There are no bilateral water agreements between Lebanon and Israel, but both states are bound by the UN Convention on the Law of the Non-Navigational Uses of International Watercourses, which has NOT been formally ratified. It must be noted that even this convention does NOT give Israel the right to actually draw water from within Lebanese territory. It merely puts a loose restriction on Lebanon in its usage of “international watercourses” that have downflow across the boundary. The Convention merely says that the state from which the watercourse flows should make sure to use the water source on its territory in a “reasonable manner”. This does NOT mean that Israel has the right to extend pipes across its boundary and pump water into Israel!!! Such a thing would fall under a bilateral agreement, which does NOT exist between Lebanon and Israel. Water diversion from the territory of one country by a foreign country is illegal under international law.

    In fact, Israel’s occupation of Al-Ghajar and theft of water is merely a measure of revenge at a Lebanese project that dates a few years back, in which the Wazzani waters were to be put into use as part of a project to provide water to south Lebanese villages with no water access (a perfectly legitimate, legal project), and over which Israel was throwing a tantrum. It also explains why Israel has been pressuring Lebanon for the past 3 decades to initiate economic ties with it. This would basically mean the beginning of bilateral agreements, of which water is deemed to be an inseparable part. Direct access to these water sources would ensure that Israel would cover at least 40% of its water needs, not taking into account the Litani.

    Between 1982 and 2000 Israel was pumping water OUT of Lebanon. Actually there is a very interesting study on this, I think done by the Lebanese ministry of energy & water, in the form of a booklet, but I think it’s only available in Arabic (a colleague once showed it to me, but I have not been able to get my hands on it). Throughout the occupation, the government in Beirut was prevented from having access to the water in the occupied south, while Israel pumped millions of cubic meters of water into Israel. From 1978 (Operation Litani) onwards, Israel stopped publishing full water and cultivation figures. Instead, only loose estimates were made available. As a counter-proposal to the Johnston plan for an agreement on the allocation of water sources to Arab countries and Israel, Israel proposed the diversion of the waters of the Litani (which does not feed any of the water sources inside Israel). Of course, the Johnston proposal was in itself inherently racist, and though its aspirations were high on resolving water conflict in the M.E as a precedent to political settlement, it nevertheless was a big failure not merely technically but also theoretically, in that it did not look at the core sources of the conflict (dispossession and colonization), but rather focused entirely on arriving to an artificial solution (settling the Palestinians in the Sinai desert). If you can, you should check out an article by John K. Cooley titled “The War over Water”, in the journal Foreign Policy, No. 54. (Spring, 1984), pp. 3-26.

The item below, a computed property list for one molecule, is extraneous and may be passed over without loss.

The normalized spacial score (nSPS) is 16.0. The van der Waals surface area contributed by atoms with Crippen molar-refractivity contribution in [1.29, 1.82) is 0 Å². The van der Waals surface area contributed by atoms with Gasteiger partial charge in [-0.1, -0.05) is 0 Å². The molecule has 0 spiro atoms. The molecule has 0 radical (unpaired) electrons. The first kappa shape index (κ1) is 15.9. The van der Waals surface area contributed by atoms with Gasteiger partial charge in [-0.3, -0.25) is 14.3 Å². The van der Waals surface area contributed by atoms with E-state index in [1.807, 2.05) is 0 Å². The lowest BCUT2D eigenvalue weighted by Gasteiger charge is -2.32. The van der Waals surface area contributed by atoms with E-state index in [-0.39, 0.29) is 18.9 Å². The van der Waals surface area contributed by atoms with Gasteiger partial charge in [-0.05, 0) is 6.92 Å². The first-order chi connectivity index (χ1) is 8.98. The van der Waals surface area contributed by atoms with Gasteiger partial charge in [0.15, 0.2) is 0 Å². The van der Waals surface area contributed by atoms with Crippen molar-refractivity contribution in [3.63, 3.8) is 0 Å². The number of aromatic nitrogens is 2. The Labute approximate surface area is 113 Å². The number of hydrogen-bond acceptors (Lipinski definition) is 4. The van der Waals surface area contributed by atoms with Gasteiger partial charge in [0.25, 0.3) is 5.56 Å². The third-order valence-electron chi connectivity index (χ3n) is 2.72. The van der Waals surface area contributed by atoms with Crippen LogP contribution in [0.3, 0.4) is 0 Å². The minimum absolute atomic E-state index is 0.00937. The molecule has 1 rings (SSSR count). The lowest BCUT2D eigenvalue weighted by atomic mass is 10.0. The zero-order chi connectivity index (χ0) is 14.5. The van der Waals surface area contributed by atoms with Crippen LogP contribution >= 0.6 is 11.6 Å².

For example, the article points out that “[w]hen they captured the dam and lake at Qir’awn in June 1982 … the Israelis immediately seized all the hydrographic charts and technical documents relating to the Litani and its installations. The Israelis were openly augmenting the flow of the Hasbani across the frontier into Israel by laying surface pipes to catch the run-off and other waters from the mountains and nearby springs. Moreover, a watchful American military observer claims to have seen Israelis burying pipes deep in a hillside near Marj’uyn [Marja’ayoun] after the Israeli incursion of 1978, indicating that the Israelis might be secretly siphoning water underground from the Marj Plain in southern Lebanon into Israel, without affecting the measured flow of the Litani. Such a diversion would trap the extensive underground aquifer, which is fed by seepage from both the Litani and the Hasbani rivers and by underground streams from the Mount Hermon region…. [S]eismic soundings and surveys had been conducted at a spot on the Litani gorges called Deir Mimas – soundings that Lebanese Litani River Authority officials were certain had been undertaken to find the optimum place for the inlet of a diversion tunnel to be dug about three miles into Israel (p. 22-23).